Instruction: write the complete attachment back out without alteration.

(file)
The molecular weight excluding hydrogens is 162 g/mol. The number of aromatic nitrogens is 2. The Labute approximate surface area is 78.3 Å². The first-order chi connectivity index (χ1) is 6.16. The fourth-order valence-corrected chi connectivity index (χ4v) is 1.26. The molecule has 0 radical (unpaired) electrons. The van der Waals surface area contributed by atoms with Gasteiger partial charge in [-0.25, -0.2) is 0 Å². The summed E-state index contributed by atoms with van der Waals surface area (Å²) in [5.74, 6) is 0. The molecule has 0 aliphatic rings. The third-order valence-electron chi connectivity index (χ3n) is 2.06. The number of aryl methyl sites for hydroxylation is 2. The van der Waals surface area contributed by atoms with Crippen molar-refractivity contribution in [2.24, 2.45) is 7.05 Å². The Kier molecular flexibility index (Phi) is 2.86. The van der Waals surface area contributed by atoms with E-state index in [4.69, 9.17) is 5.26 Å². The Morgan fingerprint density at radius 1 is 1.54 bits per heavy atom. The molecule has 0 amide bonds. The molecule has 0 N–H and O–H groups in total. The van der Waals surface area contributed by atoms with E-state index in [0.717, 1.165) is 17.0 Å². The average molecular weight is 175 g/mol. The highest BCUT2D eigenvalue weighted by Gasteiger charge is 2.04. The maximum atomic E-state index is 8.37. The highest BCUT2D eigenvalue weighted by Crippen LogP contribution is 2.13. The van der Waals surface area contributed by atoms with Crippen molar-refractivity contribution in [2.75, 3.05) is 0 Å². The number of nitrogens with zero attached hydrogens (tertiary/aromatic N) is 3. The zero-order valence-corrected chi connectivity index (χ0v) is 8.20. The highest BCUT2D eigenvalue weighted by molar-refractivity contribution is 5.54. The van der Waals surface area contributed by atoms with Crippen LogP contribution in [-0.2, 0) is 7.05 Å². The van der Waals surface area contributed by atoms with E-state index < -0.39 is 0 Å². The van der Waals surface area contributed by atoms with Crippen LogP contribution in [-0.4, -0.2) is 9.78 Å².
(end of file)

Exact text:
The molecular weight excluding hydrogens is 162 g/mol. The number of aromatic nitrogens is 2. The Labute approximate surface area is 78.3 Å². The first-order chi connectivity index (χ1) is 6.16. The fourth-order valence-corrected chi connectivity index (χ4v) is 1.26. The molecule has 0 radical (unpaired) electrons. The van der Waals surface area contributed by atoms with Gasteiger partial charge in [-0.25, -0.2) is 0 Å². The summed E-state index contributed by atoms with van der Waals surface area (Å²) in [5.74, 6) is 0. The molecule has 0 aliphatic rings. The third-order valence-electron chi connectivity index (χ3n) is 2.06. The number of aryl methyl sites for hydroxylation is 2. The van der Waals surface area contributed by atoms with Crippen molar-refractivity contribution in [2.24, 2.45) is 7.05 Å². The Kier molecular flexibility index (Phi) is 2.86. The van der Waals surface area contributed by atoms with E-state index in [4.69, 9.17) is 5.26 Å². The Morgan fingerprint density at radius 1 is 1.54 bits per heavy atom. The molecule has 0 amide bonds. The molecule has 0 N–H and O–H groups in total. The van der Waals surface area contributed by atoms with E-state index in [0.717, 1.165) is 17.0 Å². The average molecular weight is 175 g/mol. The highest BCUT2D eigenvalue weighted by Gasteiger charge is 2.04. The maximum atomic E-state index is 8.37. The highest BCUT2D eigenvalue weighted by Crippen LogP contribution is 2.13. The van der Waals surface area contributed by atoms with Crippen molar-refractivity contribution in [2.75, 3.05) is 0 Å². The number of nitrogens with zero attached hydrogens (tertiary/aromatic N) is 3. The zero-order valence-corrected chi connectivity index (χ0v) is 8.20. The highest BCUT2D eigenvalue weighted by molar-refractivity contribution is 5.54. The van der Waals surface area contributed by atoms with Crippen LogP contribution in [-0.2, 0) is 7.05 Å². The van der Waals surface area contributed by atoms with E-state index < -0.39 is 0 Å². The van der Waals surface area contributed by atoms with Crippen LogP contribution in [-0.4, -0.2) is 9.78 Å².